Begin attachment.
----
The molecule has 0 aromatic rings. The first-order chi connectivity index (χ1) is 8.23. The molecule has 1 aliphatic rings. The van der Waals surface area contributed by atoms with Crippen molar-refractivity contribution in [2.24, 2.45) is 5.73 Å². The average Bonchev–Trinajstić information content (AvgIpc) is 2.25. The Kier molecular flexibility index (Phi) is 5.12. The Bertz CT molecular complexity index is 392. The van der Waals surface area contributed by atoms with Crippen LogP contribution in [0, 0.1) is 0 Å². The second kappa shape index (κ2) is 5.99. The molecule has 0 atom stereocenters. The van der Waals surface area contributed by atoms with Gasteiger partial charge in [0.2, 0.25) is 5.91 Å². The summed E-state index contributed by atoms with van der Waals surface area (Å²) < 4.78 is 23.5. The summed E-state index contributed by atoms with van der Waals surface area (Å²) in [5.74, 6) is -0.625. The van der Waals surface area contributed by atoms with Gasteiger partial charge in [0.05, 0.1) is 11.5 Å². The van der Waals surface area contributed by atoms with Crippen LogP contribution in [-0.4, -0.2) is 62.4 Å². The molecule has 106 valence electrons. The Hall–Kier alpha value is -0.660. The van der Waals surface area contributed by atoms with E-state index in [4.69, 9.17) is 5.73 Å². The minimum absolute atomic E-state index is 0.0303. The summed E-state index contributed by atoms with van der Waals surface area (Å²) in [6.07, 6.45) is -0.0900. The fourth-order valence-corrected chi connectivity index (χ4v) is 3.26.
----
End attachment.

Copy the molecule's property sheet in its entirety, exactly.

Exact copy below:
The molecule has 0 aromatic rings. The first-order chi connectivity index (χ1) is 8.23. The molecule has 1 aliphatic rings. The van der Waals surface area contributed by atoms with Crippen molar-refractivity contribution in [2.24, 2.45) is 5.73 Å². The average Bonchev–Trinajstić information content (AvgIpc) is 2.25. The Kier molecular flexibility index (Phi) is 5.12. The Bertz CT molecular complexity index is 392. The van der Waals surface area contributed by atoms with Crippen LogP contribution in [0, 0.1) is 0 Å². The second kappa shape index (κ2) is 5.99. The molecule has 0 atom stereocenters. The van der Waals surface area contributed by atoms with Gasteiger partial charge in [0.2, 0.25) is 5.91 Å². The summed E-state index contributed by atoms with van der Waals surface area (Å²) < 4.78 is 23.5. The summed E-state index contributed by atoms with van der Waals surface area (Å²) in [5.74, 6) is -0.625. The van der Waals surface area contributed by atoms with Gasteiger partial charge in [0.05, 0.1) is 11.5 Å². The van der Waals surface area contributed by atoms with Crippen LogP contribution in [-0.4, -0.2) is 62.4 Å². The molecule has 106 valence electrons. The Hall–Kier alpha value is -0.660. The van der Waals surface area contributed by atoms with E-state index in [4.69, 9.17) is 5.73 Å². The minimum absolute atomic E-state index is 0.0303. The summed E-state index contributed by atoms with van der Waals surface area (Å²) in [6.07, 6.45) is -0.0900. The fourth-order valence-corrected chi connectivity index (χ4v) is 3.26.